“How come Rosetta can sleep in the attic with Sammy and I can’t?” I asked Mom.

“You’re too old,” she said.

“Actually,” I explain to Ed, “I wasn’t really sexually attracted to Rosetta.  She had a great voice and used to sing Sammy to sleep with “Down In The Valley” and other big hits.  That’s what I wanted.  I wanted to sleep with her voice.”

“Voice,” echoes Ed. 

He girlfriend broke up with him not long ago.  He’s hungry.   We watch a corpse shovel soup down its shirt.  It’s replaced the middle-aged woman across from us.

“Must have left the grave this morning,” I remark.  “It’s still quite un-co-ordinated.”

“My, my,” Ed smiles to himself.  “Work harder, corpse, work harder.”

That’s his favorite saying.  I look at the menu cover.  It’s illustrated with a gigantic roast chicken dinner, all in fancy colours.  I laugh at my face, distorted, reflected in a round mirror on the wall above Ed’s head.

“Here come the goodies.”

I see fried eggs and hamburgers floating in Darla’s arms, thin Darla with the stained yellow pant suit.  I’m so hungry that if I met Darla in a cabaret and she came home with me and took off her pants, the first thing I’d do would be to put the pants in a saucepan full of water and boil the stains out for soup.

Ed laughs when I tell him that.  He almost chokes on laughter, shaking and rocking back and forth in his green coveralls.

“Weirdo,” he coughs.  “Male chauvinist pig.”

His girlfriend kicked him out and told him to go starve for all she cared, so he didn’t eat for quite some time.

“I took her literally,” he said.

Darla leans forward with four of Ed’s ten fried and most of my burgers.  I’m in love with my burgers.

“Yummy,” Ed checks his drool flow with a finger. 

What a weird guy he is, six feet two, thirty years gone since manufactured in Ireland.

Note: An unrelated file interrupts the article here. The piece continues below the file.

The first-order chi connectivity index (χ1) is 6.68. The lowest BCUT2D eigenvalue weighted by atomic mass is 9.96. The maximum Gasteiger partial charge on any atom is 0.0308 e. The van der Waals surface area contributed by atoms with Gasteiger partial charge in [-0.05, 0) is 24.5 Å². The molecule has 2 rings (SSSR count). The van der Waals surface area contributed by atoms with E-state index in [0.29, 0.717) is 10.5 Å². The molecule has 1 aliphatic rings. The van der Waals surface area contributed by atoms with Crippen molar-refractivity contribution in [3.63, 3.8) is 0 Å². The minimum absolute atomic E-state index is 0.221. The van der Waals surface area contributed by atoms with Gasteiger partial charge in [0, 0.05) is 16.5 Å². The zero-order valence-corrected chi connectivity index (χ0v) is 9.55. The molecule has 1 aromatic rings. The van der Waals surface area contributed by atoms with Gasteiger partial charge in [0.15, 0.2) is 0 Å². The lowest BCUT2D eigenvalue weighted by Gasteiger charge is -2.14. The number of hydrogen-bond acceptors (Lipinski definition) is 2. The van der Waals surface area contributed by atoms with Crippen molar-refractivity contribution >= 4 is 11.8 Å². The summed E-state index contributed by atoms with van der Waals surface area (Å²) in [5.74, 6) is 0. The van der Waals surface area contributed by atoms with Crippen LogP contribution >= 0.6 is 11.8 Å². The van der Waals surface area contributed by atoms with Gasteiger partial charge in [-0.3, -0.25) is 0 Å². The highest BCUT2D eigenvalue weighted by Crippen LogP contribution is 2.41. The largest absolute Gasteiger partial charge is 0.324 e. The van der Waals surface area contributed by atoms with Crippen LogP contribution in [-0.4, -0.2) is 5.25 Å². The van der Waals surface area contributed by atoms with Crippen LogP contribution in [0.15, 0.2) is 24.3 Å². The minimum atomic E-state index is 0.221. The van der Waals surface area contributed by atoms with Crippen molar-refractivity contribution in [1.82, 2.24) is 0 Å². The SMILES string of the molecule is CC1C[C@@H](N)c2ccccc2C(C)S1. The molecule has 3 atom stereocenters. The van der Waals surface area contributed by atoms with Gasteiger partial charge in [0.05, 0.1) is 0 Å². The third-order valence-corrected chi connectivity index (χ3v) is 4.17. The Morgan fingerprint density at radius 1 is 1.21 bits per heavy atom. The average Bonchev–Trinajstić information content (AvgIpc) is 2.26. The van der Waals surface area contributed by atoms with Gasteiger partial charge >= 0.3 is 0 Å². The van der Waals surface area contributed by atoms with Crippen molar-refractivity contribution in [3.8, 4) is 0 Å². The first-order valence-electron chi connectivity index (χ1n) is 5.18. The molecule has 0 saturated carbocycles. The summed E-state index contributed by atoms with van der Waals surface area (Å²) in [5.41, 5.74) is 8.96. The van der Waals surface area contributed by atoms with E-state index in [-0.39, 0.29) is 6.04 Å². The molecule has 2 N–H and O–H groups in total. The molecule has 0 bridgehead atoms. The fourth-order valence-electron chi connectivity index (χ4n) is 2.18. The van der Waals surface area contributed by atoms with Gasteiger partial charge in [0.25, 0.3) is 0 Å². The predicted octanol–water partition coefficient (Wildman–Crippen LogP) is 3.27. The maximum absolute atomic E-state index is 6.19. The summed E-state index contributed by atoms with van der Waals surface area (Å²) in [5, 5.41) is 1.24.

“You sure are a weird guy, Ed,” I say.  “You could find a four leafed clover in Pharaoh’s cabaret.”

But he’s already sucking the yolks out of his sunny-side ups, down with his mouth on the yolks, sucking them up.  I crunch into my burgers.  They melt juices down my taste buds, filling my mouth with meaty goodness.  So greasy and tasty, so hormone filled and crunchy!  The milk shake goes down in two burps.  We shovel for fifteen minutes before the coffees.  When we drink, the liquid flow drains into us with good cheer and happy times.

“Caffeine,” I whisper.  “Caffeine for kidney sanitation.  Burgers for hormonal development.”

Ed looks up long enough to grin. 

“The myth is false.  For bladder stones only is that coffee, Fuzzy.”

“I am stoned,” I tell him.  “I need nothing more.”

Darla leans over the once-crumbled ruins of my once-mighty burgers.  She is making out the bill.

“It’s Saint Patrick’s Day today,” I blurt.  “Saint Patrick scared the snakes out of Ireland.”


Darla sounds interested.  “Did you wear green?” 

She’s trying to humour me.  It’s August 4th.

“No,” I say, “but there’s a leprechaun under the table.”

“Passed out, eh?”

“Passing through,” I continue, “he’ll leave you some gold if you’re nice.”

Ed intervenes.  “Work harder, Darla.”

She has beautiful green mascara over her eyelids.  The lizard in the basement.

“God, it’s for nothing I work easy!” She sounds irritated.

I offer my tip.

“I invented radios for cows, Darla.”  She is about to turn away, but that catches her.  “Back in high school I perfected the radio milking system.  You see, it’s a known fact that cows give more milk listening to rock and roll….” 

But she’s too busy, and I watch her clogs pass away, clogs versus her spinal cord.

“The government stole my patent!” I want to shout, but I just sit back and toothpick the food out of my teeth.

Ed stretches.  What a Frankenstein!  Arm reach, seven feet at least.  I’m getting nervous, now that I’m full.

“Thinking about walking out?” I ask

“No-one else will pay,” he grins.

“True enough.”

“Surprise events, Fuzzy boy,” Ed stands up, raises his blank, bony face to the cafeteria light.